"McCarran-Ferguson Act, 15 U.S.C. § 1011, is a United States federal law that allows state law to regulate the business of insurance without federal government interference. The McCarran-Ferguson Act was passed by Congress in 1945 after the Supreme Court ruled in U.S. v. South-Eastern Underwriters that insurance could be regulated by the federal government via the Commerce Clause (the overturned case stated that the federal government had this power), or, in other words, that insurance was interstate commerce."
This is part of the reason you can assume that anyone discussing ending state regulation of private insurance is full of crap. The goal here should be to increase federal regulation so that federal antitrust law applies to health insurance companies in coordination with state laws. There are many reasons for why such a policy change is desireable. One is that we want to coordinate a systemic national policy rather than rely on local governments to overcome the corruption that may occur to the dominance of local insurance companies. Another is that we may want to set policies about pricing that can not easily be addressed at the local level.
The second reason why we see monopolies in the insurance market, and the reason why a change in antitrust law is probably a necessary step to real reform, but insuffient, is that health insurance as a market is naturally monopolistic.
"Natural monopoly occurs when, due to the economies of scale of a particular industry, the maximum efficiency of production and distribution is realized through a single supplier."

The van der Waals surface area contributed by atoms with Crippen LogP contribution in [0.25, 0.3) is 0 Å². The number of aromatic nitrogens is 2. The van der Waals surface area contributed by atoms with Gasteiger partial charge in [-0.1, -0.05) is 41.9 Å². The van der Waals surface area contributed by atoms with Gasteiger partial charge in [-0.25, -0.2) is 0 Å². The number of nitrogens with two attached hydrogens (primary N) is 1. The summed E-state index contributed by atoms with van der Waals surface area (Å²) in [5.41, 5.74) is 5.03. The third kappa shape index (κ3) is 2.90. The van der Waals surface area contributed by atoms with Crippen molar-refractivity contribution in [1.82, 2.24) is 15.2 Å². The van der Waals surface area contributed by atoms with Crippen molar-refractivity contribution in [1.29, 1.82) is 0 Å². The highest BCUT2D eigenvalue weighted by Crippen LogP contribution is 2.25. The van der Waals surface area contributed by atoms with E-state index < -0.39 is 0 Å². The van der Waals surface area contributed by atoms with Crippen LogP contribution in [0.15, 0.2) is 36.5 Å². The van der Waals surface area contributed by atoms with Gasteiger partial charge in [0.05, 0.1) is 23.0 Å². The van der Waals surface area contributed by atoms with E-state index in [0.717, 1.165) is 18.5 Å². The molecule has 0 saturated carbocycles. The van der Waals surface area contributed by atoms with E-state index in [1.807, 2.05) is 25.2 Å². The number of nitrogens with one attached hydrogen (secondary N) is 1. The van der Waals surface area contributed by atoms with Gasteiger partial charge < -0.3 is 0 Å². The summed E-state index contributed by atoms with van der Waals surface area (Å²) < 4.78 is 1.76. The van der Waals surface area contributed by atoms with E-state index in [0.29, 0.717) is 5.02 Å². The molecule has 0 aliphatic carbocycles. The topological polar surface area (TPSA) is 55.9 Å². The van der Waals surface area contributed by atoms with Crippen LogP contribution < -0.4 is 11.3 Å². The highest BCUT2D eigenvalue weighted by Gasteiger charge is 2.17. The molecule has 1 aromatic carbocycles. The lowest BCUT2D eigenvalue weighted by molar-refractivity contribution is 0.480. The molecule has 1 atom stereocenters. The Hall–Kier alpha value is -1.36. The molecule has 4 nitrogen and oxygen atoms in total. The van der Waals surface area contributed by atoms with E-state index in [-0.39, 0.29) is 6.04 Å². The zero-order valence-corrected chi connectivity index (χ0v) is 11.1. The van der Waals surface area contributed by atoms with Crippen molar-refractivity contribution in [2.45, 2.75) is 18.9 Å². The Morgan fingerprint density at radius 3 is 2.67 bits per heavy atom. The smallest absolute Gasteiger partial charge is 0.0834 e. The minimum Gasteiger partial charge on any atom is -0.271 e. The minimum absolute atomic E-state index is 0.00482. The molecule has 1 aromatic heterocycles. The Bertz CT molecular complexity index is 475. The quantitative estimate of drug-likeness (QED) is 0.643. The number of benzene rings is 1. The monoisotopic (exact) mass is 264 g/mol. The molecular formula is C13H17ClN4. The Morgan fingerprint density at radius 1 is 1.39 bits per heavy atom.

For the sake of simplicy, I once again use Wikipedia. You may wonder why I say that health insurance is naturally monopolistic? Well, the key to understanding why is to understand how health insurance and insurance in general works. It works through pooling risks, and, in the case of health insurance, it should, but does not, work by reducing costs through how much any individual procedure costs or the cost of medication. There are few competitors tha will have the necessary capital for reserves to make this sort of business work. When there are high barriers to entry, a market may tend toward monopolies. There are other reasons as well, but for now, I will just say that we can not fully address the issue of reform unless we accept the tendency toward a lack of competition.
There is, in a moderate sense (rather than centrist triangulation to the crazy right), a few reasons why government intervention is typically deemed necessary when monopolies arise. One of them was first layed out by Theodore Roosovelt, a Republican who first busted trusts, and thus giving up antitrust laws. One of those reasons is market failure, which monopolies certainly are.
The fact that this is indispute should tell any true moderate versus ape throwing poo conservative how poisoned political discourse is in America. We are discussing essentially regressive practices that have not existed for well over 100 years during the great area of monopolies that nearly destroyed American capitalism in the later part of the 19th Century. Yet, we are seeing the Orwellian way in which these practices are described as the "moderate" view and choice.[update 1] I may eventually diary this separately, but here is information that provides a primer on how concentrated the health insurance market is, and why it is example of market failure: http://www.ama-assn.org/ama1/pub/upload/mm/368/compstudy_52006.pdf and http://www.openleft.com/diary/14744/death-panels-vs-the-herfindahlhirschman-index. It is for these reasons that people say that any plan without the public option is not reform. As an industry, health insurance tends toward monopolies. There is nothing else being proposed that will address the underlying reasons for the industrial practices-- everything from recission to pricing should be seen in the light of monopoly abuse of market power.